When hiring managers made a mistake -- by hiring the candidate with a lower math-test score during rounds in which candidates were not allowed to brag about their scores -- the mistake favored men more than 90% of the time, Reuben said.
The results, especially the minimal change in bias caused by the inclusion of test scores that gave an indication of competence, show that the mistaken belief that women are less competent in STEM topics than men is deeply seated and difficult to shake, "even when confronted by evidence to the contrary," Reuben said.
Gender bias and discrimination are serious social problems, and gender bias is a direct threat to individual companies and the US economy as a whole, he said. "The end result is… a detriment to these companies for hiring the less-skilled person for the job."
The bias against hiring women worsens a skills shortage that has already outstripped the National Action Council for Minorities in Engineering's once-alarming prediction that the US would need a million more working technologists by 2018. In reality, according to the job market analysis firm Burning Glass Technologies, demand for technical skills was already so great in 2013 that, for every college student graduating with a technology degree, there were 2.5 unfilled jobs requiring a technology degree.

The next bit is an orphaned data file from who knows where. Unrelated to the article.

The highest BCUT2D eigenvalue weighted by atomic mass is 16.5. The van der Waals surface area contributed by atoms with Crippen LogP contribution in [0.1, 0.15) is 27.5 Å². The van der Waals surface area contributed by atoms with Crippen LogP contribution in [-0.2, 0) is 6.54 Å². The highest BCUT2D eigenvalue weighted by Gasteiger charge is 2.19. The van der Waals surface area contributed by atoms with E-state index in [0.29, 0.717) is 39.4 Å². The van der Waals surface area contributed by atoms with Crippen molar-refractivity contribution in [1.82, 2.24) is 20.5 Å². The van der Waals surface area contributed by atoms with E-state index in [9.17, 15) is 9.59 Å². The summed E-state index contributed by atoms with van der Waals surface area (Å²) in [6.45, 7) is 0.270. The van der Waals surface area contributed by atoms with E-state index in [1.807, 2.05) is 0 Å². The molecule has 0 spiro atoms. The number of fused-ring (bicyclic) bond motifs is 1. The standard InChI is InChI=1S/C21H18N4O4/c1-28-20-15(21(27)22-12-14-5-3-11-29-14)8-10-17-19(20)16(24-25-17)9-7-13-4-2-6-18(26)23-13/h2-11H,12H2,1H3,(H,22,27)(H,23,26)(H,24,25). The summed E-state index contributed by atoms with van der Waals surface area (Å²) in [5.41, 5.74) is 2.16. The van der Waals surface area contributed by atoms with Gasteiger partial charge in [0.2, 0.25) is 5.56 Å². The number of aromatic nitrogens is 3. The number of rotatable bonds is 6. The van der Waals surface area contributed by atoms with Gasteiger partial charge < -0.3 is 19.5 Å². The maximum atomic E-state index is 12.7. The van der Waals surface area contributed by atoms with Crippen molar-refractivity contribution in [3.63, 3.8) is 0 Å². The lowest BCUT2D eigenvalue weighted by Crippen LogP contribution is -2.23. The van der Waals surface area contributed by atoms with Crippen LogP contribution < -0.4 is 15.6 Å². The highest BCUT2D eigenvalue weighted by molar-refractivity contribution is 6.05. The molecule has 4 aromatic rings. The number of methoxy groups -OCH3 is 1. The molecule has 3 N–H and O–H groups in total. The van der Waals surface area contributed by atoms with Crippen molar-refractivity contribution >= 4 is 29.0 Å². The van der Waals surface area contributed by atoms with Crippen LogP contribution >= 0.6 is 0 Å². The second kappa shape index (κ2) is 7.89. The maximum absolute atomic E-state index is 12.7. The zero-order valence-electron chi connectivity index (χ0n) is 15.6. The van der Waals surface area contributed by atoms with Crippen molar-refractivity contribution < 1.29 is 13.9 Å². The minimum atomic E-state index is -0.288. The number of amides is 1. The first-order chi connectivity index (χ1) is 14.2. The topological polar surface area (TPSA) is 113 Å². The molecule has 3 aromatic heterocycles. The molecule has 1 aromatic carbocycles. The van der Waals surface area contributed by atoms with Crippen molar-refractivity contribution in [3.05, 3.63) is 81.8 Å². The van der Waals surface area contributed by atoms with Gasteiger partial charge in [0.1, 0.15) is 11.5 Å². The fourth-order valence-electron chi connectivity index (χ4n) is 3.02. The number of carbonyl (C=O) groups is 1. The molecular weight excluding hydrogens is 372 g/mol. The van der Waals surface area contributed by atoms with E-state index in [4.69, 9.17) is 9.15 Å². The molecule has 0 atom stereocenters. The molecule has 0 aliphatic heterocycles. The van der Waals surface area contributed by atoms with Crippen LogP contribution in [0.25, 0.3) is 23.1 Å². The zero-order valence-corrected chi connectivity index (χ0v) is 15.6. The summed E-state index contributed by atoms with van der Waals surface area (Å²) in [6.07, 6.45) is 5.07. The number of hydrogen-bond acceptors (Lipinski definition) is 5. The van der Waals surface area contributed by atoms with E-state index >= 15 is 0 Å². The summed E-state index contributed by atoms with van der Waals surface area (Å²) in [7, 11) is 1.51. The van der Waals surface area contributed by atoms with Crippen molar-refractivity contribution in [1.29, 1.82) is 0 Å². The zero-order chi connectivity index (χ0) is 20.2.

The economics writer Cynthia Than countered Reuben's pessimism in a March 3 blog in Quartz. She wrote that women are more interested in STEM fields -- and are entering both jobs and schools in higher numbers -- than in the past.
Nevertheless, the study concluded that, as long as American hiring managers reject job candidates of one gender twice as often as the other -- and for less reason -- their employers and the economy as a whole will suffer just as they would at the loss of any other resource.
"Raising awareness of this problem is a step in the right direction," Reuben said in the press release. "Hiring managers need to disassociate themselves from general stereotypes and focus on the candidate. Leaving your personal experiences out of the process will likely land you the best candidate. Otherwise, you are hurting your company."